Fashion Design Software: Getting Technical to Get Creative
by Laura Horwitz
Fashion School Review Columnist
March 10, 2010
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Computer-aided design (CAD) has become increasingly common in the fashion industry. It allows designers to view their clothing design on virtual models, which enables them to tweak the color, shape, and even the cut without the time and expense required to build out a new prototype. This in turn allows designers the creative room to explore before committing to a final version.
Fashion Design Software: What Features to Look For
Good programs have certain key features that may help streamline the design process and even boost creativity. It's possible to create a clothing design virtually that, due to time constraints or the expense involved, you might not be able to create in reality - especially when first starting out.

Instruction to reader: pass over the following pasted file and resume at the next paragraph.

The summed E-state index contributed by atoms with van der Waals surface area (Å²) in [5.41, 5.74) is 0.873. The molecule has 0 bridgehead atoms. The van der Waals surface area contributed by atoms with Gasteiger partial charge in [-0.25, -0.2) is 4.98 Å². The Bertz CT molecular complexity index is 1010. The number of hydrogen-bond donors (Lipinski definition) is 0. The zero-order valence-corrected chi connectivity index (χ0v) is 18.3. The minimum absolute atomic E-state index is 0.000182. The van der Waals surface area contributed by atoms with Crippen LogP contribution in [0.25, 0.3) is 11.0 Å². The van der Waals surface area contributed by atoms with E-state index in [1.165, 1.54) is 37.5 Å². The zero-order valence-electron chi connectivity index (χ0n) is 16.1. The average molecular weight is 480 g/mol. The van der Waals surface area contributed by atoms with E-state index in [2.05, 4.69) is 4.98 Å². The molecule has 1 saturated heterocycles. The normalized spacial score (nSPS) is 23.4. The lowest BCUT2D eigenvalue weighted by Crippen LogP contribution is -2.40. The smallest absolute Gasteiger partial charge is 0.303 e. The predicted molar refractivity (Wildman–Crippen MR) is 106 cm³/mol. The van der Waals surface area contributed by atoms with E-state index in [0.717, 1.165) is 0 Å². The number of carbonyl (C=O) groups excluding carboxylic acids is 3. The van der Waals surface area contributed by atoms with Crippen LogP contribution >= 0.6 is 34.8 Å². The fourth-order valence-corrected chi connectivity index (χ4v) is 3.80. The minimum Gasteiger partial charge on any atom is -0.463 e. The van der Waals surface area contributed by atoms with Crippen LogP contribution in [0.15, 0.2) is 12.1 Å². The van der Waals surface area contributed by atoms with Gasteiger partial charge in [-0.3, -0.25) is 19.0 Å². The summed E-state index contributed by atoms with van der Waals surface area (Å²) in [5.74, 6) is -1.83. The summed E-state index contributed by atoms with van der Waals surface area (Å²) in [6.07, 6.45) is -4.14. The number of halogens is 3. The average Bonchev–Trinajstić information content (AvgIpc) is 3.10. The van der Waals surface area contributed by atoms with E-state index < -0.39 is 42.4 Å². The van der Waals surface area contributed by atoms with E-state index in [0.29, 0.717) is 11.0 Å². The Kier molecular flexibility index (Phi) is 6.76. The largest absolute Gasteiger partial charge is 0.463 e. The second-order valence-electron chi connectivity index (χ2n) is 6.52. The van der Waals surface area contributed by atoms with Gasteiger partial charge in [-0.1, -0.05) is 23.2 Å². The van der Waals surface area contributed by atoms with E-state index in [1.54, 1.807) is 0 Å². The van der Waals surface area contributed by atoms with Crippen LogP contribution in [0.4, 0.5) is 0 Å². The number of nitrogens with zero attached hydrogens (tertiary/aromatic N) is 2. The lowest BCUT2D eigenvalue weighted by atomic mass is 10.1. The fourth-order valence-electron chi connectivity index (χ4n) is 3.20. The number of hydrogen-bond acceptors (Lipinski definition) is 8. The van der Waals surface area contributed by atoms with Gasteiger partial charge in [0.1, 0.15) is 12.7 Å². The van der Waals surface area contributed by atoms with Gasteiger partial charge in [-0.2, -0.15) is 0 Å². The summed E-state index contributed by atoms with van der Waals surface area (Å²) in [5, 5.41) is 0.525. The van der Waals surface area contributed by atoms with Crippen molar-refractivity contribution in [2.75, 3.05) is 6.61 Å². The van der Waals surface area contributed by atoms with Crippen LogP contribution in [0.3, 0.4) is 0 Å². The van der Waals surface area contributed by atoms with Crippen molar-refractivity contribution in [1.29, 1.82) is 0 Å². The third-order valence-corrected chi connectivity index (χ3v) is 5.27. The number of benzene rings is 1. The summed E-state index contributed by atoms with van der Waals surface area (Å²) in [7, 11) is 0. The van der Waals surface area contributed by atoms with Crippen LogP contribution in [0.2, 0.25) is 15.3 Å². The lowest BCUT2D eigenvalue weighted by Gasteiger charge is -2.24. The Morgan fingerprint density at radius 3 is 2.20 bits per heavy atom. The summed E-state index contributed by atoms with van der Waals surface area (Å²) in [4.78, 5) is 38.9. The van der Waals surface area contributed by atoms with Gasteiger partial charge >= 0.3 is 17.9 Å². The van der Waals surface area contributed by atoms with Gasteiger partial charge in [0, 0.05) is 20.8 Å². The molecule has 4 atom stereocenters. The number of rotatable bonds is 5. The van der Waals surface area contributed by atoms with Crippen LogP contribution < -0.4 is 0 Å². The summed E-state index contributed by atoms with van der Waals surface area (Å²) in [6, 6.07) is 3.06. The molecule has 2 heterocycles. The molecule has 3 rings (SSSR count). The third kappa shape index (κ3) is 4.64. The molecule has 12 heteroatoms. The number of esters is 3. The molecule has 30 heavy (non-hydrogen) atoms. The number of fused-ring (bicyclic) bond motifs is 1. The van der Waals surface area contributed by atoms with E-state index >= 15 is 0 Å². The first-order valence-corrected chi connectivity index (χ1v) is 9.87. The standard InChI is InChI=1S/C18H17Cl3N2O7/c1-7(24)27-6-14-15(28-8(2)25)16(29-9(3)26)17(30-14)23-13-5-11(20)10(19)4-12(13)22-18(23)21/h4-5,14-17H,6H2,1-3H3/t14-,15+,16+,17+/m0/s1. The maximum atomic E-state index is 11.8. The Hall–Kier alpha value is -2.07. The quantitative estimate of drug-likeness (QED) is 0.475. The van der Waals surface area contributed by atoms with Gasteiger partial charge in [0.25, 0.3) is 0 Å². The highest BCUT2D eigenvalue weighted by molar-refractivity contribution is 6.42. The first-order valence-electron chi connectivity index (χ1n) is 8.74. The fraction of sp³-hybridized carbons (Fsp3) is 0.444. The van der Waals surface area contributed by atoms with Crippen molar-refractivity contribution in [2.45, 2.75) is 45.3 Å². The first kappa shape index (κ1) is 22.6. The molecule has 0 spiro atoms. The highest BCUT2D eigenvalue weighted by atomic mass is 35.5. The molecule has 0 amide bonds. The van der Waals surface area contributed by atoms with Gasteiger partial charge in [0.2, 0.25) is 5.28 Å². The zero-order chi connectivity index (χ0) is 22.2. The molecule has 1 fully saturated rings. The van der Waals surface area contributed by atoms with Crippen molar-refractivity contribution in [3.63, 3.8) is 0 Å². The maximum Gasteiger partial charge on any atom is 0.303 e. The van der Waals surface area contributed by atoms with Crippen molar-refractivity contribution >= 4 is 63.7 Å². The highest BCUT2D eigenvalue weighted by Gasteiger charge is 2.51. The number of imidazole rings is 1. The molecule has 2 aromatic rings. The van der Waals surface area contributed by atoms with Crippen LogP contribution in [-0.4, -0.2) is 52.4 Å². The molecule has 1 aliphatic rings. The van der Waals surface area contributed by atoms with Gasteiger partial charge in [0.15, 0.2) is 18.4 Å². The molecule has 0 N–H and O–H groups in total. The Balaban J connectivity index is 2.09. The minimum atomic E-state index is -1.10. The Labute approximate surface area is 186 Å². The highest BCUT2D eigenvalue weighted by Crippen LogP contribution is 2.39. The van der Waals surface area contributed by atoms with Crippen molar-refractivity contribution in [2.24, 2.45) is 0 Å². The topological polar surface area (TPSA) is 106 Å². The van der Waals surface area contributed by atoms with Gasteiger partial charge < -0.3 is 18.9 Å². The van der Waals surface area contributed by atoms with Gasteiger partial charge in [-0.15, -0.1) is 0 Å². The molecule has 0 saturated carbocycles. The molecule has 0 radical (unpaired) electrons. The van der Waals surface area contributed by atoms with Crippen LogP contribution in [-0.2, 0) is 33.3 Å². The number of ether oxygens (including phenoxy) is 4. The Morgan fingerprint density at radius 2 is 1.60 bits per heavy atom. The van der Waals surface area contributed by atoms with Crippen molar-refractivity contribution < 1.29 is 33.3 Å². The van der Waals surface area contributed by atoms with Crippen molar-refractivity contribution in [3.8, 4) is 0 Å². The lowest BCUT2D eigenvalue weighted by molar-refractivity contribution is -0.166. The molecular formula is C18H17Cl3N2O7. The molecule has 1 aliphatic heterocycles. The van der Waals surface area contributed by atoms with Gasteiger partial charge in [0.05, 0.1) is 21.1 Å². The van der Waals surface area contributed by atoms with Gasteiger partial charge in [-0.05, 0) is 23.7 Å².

Here are some features to look for:
- Ability to experiment with different cuts, fabrics, prints, textures, and colors
- 2D and 3D rendering
- Option to upload designs and share them via email
- Tools that can replicate 3-D fabrics on screen providing realistic visual representations
- CAD drafting system
- Pattern making and design
- Grading and detailing
Why You Should Know How to Use It
Most good fashion schools offer courses in fashion design software, as they should. While most designers sketch their initial clothing design ideas by hand, they often transfer them onto the computer at some point.
In addition, the US Department of Labor only predicts a 5 percent increase in employment from 2006 to 2016, which is slower than the average for all occupations. Those who are computer savvy--like those who have already taken online classes or earned an online high school diploma, will have a leg up in the job market. In fact, most jobs will be found in design firms making mass-market clothing that gets sold to department and retail chain stores. CAD software, since it saves time and money, certainly gets used in those firms.
Fashion design software, especially computer-aided design programs, has become a basic course at most fashion schools. If you haven't learned it yet - it's time.
About the Author
Laura Horwitz has worked as a freelance writer and researcher for five years in both London and the U.S.
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